Home for the Holidays: Warning Signs That Your Parents are Aging—and How to Talk About It
Warning Signs for Adult Children When Visiting Aging Parents
For many Americans with busy schedules living far away, the holidays might be one of the only times—if not the only time—during the year when they actually see their parents in person. Sometimes the passing of just one year can bring about dramatic differences in your older loved ones’ health and appearance; the signs of aging can seem to suddenly come “out of the blue.”
Though everyone expects these changes to come sooner or later, it can still come as a shock when the reality of aging is fully seen. How do you know which changes mean that it’s time to intervene more seriously in a loved one’s care and decision-making? How do you handle broaching the subject when your parents are used to taking care of themselves and may be in denial of their changing bodies and minds?
Here are some “red flags” to look for when you visit your parents at their home:
- Appearance: look for bruises (signs of a fall), messy clothes, poor hygiene, body odor, noticeable weight loss
- Movement: watch for signs of pain or unsteadiness/difficulty with balance or mobility
- Living conditions: atypical clutter/messiness, overgrown gardens, stacks of unopened mail, spoiled food that hasn't been thrown away, scorched pan bottoms when food has been forgotten on the stove, a smell of urine in the home
- Prescriptions: pills kept past their expiration dates, forgetting to take medication or order refills, or taking more than the recommended dosage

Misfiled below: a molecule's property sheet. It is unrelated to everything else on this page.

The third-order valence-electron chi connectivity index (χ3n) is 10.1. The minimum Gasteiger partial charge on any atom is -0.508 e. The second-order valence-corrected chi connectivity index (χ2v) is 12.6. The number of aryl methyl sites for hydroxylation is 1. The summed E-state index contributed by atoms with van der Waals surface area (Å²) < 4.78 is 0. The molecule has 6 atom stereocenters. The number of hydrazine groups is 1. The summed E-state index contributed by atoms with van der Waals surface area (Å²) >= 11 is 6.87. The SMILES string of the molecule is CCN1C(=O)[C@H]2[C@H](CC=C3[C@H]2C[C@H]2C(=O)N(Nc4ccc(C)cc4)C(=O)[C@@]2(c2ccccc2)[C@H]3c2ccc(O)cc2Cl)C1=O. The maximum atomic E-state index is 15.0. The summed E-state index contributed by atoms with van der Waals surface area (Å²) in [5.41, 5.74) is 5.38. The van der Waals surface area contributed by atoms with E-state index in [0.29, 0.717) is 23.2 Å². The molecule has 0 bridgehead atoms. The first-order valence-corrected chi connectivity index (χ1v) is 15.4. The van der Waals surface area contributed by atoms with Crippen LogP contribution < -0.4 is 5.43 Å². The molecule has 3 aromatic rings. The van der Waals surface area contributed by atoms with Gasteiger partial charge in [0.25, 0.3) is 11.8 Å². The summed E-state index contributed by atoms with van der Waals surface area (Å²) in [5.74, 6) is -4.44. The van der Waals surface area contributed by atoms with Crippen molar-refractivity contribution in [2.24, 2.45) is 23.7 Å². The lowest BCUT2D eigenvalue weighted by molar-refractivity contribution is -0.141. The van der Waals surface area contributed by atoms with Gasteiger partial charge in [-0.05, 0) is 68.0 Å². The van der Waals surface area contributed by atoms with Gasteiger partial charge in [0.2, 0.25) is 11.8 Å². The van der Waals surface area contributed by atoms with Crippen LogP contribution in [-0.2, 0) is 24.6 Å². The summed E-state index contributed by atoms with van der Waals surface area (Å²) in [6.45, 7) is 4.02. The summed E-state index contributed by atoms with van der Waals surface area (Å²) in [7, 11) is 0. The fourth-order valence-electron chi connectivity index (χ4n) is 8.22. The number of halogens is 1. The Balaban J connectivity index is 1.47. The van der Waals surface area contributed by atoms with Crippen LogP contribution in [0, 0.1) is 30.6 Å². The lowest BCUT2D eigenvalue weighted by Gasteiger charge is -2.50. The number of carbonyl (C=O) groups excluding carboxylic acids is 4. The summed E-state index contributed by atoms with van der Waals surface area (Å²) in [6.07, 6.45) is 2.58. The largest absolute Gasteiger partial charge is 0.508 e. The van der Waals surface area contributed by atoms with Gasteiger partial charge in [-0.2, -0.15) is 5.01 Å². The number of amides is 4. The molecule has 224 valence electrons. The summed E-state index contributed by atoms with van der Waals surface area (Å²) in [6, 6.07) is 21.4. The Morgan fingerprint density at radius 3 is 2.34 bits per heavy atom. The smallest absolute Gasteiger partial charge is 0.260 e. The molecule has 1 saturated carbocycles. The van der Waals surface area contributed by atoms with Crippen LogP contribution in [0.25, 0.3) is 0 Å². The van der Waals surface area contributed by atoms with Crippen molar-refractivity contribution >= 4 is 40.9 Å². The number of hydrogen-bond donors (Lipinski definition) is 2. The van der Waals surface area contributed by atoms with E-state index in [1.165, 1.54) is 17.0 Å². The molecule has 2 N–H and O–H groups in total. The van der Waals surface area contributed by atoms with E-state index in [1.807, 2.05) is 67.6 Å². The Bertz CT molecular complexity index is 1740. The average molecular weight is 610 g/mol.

- Memory: forgetting common conversational words or getting lost in familiar environments, missed appointments and unpaid bills, confusion when performing routine tasks
- Personality changes: moodiness, mood swings or depression (which could be caused by prescription side effects), loss of interest in hobbies
- Driving: unexplained dents or scratches on a car
If you notice such indicators that the burdens of aging have become too much for your parents, you will want to express your concerns and ideas with them in a safe place at the right time, with no distractions and when you can be fully present.
It is better to start these conversations before your mother or father’s memory deteriorates. Be direct but also respectful, listening to their feedback and being sensitive to any fears they might have; do not try to rush them or start making plans for their future in an overbearing or insensitive way.
The “driving talk” can be one of the most difficult due to the loss of independence that giving up one’s drivers license symbolizes, and might need to be handled over the course of multiple conversations—but should never include, “Give me the keys.” Be compassionate, and let your parents know that you are there to help them and partner with them to find the best solutions possible for their well-being, not to infantilize them or assume control over their lives.